Canada: Truckers and rail workers face antistrike laws

By Carl Bronski
25 March 2014

Contract disputes at the Port of Vancouver and at Canadian National Railways are providing further illustration that the Canadian ruling class has for all intents and purposes abolished the legal right to strike. Any strike that threatens to have a significant impact is illegalized, sometimes as soon as or even before workers have walked off the job.

Yesterday, British Columbia’s Liberal provincial government introduced legislation criminalizing a strike by about 300 members of Unifor’s Vancouver Container Truckers’ Association at the Port of Vancouver, Canada’s largest port facility. Prior to walking off the job March 10, the truckers had been working without a contract since June 2012.

After overwhelmingly rejecting a tentative agreement placed before them by Unifor officials, the unionized drivers joined an already existing strike mounted by over a thousand nonunion independent truckers. The independent tuckers have been on strike since February 26.

To augment the Liberal provincial government’s efforts to break the truckers’ strike, federal officials have notified the nonunion strikers that their licenses to access the port will not be renewed unless they immediately return to work. Proceedings have already been initiated against 150 striking independent truckers whose licenses expire over the next several weeks.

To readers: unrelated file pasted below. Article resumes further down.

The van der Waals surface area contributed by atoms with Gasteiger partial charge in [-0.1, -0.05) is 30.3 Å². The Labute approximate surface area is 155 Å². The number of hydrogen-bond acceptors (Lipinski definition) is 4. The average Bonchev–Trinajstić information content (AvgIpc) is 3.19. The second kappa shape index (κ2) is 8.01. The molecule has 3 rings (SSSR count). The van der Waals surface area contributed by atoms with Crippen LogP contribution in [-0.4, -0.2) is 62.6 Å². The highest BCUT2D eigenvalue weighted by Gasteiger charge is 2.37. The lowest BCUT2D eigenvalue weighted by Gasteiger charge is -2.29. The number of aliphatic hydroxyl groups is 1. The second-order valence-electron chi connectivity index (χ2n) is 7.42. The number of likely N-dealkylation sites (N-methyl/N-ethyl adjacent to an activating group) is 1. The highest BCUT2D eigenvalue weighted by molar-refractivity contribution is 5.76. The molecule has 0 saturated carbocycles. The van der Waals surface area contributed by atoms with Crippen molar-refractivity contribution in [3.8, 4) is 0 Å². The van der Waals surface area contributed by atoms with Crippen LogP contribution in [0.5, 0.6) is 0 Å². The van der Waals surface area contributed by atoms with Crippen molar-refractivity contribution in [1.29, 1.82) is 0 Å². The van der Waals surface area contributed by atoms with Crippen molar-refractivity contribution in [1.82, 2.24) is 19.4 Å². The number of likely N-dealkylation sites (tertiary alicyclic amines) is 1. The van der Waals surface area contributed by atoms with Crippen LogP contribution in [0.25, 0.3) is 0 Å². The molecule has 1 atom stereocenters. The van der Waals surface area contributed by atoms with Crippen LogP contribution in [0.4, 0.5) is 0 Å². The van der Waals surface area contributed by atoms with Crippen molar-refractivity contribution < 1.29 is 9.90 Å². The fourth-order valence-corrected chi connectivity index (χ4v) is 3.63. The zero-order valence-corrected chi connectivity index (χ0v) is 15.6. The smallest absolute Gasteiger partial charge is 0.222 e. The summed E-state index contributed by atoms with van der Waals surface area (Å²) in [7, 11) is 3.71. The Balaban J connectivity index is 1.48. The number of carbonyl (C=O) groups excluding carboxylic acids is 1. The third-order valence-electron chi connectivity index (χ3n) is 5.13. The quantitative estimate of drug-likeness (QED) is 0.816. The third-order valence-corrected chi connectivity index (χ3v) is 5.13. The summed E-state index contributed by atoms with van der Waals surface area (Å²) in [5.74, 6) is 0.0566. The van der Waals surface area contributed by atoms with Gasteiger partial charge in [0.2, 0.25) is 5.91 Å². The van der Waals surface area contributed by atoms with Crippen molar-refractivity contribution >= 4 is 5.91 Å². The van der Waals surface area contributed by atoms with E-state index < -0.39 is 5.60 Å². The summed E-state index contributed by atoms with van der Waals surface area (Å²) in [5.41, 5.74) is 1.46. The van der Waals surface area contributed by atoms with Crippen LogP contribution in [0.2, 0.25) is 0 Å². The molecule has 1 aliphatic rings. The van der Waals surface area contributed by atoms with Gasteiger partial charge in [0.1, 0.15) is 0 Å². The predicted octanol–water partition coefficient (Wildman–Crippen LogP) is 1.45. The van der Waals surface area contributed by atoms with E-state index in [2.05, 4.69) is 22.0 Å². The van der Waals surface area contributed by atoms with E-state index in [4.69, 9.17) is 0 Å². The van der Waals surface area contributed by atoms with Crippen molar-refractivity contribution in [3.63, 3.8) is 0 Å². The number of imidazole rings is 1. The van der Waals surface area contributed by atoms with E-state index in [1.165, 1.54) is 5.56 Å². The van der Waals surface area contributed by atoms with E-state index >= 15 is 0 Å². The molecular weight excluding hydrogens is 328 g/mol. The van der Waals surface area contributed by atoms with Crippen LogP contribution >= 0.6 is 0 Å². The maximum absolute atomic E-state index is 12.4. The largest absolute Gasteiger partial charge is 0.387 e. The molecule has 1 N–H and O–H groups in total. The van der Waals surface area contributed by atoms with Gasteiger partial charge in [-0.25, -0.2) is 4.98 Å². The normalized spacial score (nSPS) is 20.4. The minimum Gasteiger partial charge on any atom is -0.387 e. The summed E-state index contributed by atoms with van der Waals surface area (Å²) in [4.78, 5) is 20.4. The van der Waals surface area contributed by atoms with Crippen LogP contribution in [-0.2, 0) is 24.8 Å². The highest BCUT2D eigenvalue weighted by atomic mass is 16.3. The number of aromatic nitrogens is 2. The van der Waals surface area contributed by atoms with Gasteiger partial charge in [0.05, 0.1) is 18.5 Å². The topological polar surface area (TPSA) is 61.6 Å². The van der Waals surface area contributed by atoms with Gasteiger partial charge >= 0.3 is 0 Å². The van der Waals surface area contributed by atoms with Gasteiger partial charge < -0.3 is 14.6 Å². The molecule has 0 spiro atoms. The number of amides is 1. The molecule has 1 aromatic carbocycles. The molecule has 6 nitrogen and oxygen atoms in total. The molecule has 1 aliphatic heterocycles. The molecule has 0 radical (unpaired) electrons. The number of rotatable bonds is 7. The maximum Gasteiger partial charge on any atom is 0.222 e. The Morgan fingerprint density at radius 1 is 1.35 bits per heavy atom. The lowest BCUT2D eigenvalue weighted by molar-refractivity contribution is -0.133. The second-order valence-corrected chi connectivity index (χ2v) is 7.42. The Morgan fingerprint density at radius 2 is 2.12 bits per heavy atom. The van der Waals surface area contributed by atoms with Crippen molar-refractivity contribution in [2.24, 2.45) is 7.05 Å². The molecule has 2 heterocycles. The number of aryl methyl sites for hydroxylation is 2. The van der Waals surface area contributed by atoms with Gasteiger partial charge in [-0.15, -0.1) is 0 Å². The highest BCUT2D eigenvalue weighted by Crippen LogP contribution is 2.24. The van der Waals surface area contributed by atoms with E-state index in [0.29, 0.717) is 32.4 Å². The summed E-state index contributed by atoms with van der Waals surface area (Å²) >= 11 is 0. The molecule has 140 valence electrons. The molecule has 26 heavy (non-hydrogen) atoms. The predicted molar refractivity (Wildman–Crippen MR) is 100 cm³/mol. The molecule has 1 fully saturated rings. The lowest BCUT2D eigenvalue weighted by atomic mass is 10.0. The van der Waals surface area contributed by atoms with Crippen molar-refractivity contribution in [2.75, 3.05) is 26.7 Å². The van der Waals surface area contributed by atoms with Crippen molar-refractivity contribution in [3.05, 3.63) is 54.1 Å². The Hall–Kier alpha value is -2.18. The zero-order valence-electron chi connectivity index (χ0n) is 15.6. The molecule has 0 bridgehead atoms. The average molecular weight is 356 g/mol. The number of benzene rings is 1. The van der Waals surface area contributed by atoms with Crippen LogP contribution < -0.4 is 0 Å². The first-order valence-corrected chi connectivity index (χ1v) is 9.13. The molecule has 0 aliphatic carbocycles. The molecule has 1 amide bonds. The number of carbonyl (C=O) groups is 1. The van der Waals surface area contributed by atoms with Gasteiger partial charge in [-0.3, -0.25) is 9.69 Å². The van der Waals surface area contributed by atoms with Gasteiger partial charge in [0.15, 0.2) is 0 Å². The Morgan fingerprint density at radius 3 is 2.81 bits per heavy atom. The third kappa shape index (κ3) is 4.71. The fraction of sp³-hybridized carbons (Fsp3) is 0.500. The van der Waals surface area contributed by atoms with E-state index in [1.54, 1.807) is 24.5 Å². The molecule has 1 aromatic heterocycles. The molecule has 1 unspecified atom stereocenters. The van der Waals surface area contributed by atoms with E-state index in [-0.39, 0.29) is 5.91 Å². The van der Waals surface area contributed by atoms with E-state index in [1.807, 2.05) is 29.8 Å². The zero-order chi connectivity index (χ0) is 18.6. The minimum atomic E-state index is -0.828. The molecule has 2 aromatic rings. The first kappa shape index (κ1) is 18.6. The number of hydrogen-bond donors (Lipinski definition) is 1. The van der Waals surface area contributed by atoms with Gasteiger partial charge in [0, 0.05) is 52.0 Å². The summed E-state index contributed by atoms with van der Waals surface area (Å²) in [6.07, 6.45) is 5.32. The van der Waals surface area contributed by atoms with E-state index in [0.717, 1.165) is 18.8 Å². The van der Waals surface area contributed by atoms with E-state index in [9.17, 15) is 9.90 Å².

Meanwhile, CN Rail, which is also involved in a separate dispute with its yardmen and conductors, has asked for an injunction against striking truckers who have blockaded one of their container shipping yards that services the Port of Vancouver.

Both union and nonunion truckers are demanding a pay hike, standardized rates to prevent hard-pressed drivers from undercutting one another, and an end to bottlenecks at the port, which increase idling time and reduce the number of loads truckers can transport in a day. Unionized drivers earn only $15.59 per hour, a rate $8 per hour less than the average in the British Colombia trucking industry. Nonunion truckers, who are paid by the load, need to access four to five loads per day to make ends meet but, due to the bottlenecks, average only two or three.

Meanwhile, over this past weekend, Teamsters officials representing 3,300 Canadian National Railway (CN) yardmen and conductors agreed to continue negotiations with CN management after the membership voted down a tentative agreement for the second time in less than two months. That deal not only failed to restore any of the massive givebacks imposed in the last contract, but also offered little protection for rail workers forced to work grueling hours by company supervisors.

The CN Rail workers have been in a legal strike position since early February. But Teamsters officials have refused to authorize strike action, bowing before the federal Conservative government’s threat to enact legislation illegalizing a strike the moment the union gives the legally required advance notice of an impending walkout.